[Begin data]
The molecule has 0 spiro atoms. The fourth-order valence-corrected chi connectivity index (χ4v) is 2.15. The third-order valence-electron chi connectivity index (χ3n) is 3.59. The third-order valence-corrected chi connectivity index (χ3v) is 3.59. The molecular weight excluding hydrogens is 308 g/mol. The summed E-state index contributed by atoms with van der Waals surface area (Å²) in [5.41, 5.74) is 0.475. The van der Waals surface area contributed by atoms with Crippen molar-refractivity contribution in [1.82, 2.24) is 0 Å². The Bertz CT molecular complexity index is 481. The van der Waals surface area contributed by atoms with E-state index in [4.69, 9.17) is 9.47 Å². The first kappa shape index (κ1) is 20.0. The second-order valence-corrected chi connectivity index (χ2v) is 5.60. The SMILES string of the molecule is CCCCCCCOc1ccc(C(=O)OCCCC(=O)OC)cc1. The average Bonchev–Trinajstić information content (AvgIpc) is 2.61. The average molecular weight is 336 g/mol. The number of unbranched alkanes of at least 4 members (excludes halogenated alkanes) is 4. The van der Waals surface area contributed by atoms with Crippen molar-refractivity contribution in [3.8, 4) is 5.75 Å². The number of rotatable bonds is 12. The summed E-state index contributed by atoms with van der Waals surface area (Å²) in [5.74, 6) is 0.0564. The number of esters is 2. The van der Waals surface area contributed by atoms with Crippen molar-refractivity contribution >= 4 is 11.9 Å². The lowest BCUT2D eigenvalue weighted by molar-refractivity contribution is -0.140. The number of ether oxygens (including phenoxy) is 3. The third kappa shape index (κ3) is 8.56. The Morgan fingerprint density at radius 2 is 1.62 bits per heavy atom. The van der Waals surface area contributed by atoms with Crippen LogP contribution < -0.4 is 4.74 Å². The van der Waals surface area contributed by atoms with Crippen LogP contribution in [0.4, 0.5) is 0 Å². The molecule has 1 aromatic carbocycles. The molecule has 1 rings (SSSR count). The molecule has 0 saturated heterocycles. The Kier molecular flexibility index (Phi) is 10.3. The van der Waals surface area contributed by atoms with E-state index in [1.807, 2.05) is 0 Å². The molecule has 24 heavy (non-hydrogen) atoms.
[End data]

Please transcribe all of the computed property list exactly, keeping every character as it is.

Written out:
The molecule has 0 spiro atoms. The fourth-order valence-corrected chi connectivity index (χ4v) is 2.15. The third-order valence-electron chi connectivity index (χ3n) is 3.59. The third-order valence-corrected chi connectivity index (χ3v) is 3.59. The molecular weight excluding hydrogens is 308 g/mol. The summed E-state index contributed by atoms with van der Waals surface area (Å²) in [5.41, 5.74) is 0.475. The van der Waals surface area contributed by atoms with Crippen molar-refractivity contribution in [1.82, 2.24) is 0 Å². The Bertz CT molecular complexity index is 481. The van der Waals surface area contributed by atoms with E-state index in [4.69, 9.17) is 9.47 Å². The first kappa shape index (κ1) is 20.0. The second-order valence-corrected chi connectivity index (χ2v) is 5.60. The SMILES string of the molecule is CCCCCCCOc1ccc(C(=O)OCCCC(=O)OC)cc1. The average Bonchev–Trinajstić information content (AvgIpc) is 2.61. The average molecular weight is 336 g/mol. The number of unbranched alkanes of at least 4 members (excludes halogenated alkanes) is 4. The van der Waals surface area contributed by atoms with Crippen molar-refractivity contribution in [3.8, 4) is 5.75 Å². The number of rotatable bonds is 12. The summed E-state index contributed by atoms with van der Waals surface area (Å²) in [5.74, 6) is 0.0564. The number of esters is 2. The van der Waals surface area contributed by atoms with Crippen molar-refractivity contribution >= 4 is 11.9 Å². The lowest BCUT2D eigenvalue weighted by molar-refractivity contribution is -0.140. The number of ether oxygens (including phenoxy) is 3. The third kappa shape index (κ3) is 8.56. The Morgan fingerprint density at radius 2 is 1.62 bits per heavy atom. The van der Waals surface area contributed by atoms with Crippen LogP contribution < -0.4 is 4.74 Å². The van der Waals surface area contributed by atoms with Crippen LogP contribution in [0.4, 0.5) is 0 Å². The molecule has 1 aromatic carbocycles. The molecule has 1 rings (SSSR count). The molecule has 0 saturated heterocycles. The Kier molecular flexibility index (Phi) is 10.3. The van der Waals surface area contributed by atoms with E-state index in [1.807, 2.05) is 0 Å². The molecule has 24 heavy (non-hydrogen) atoms.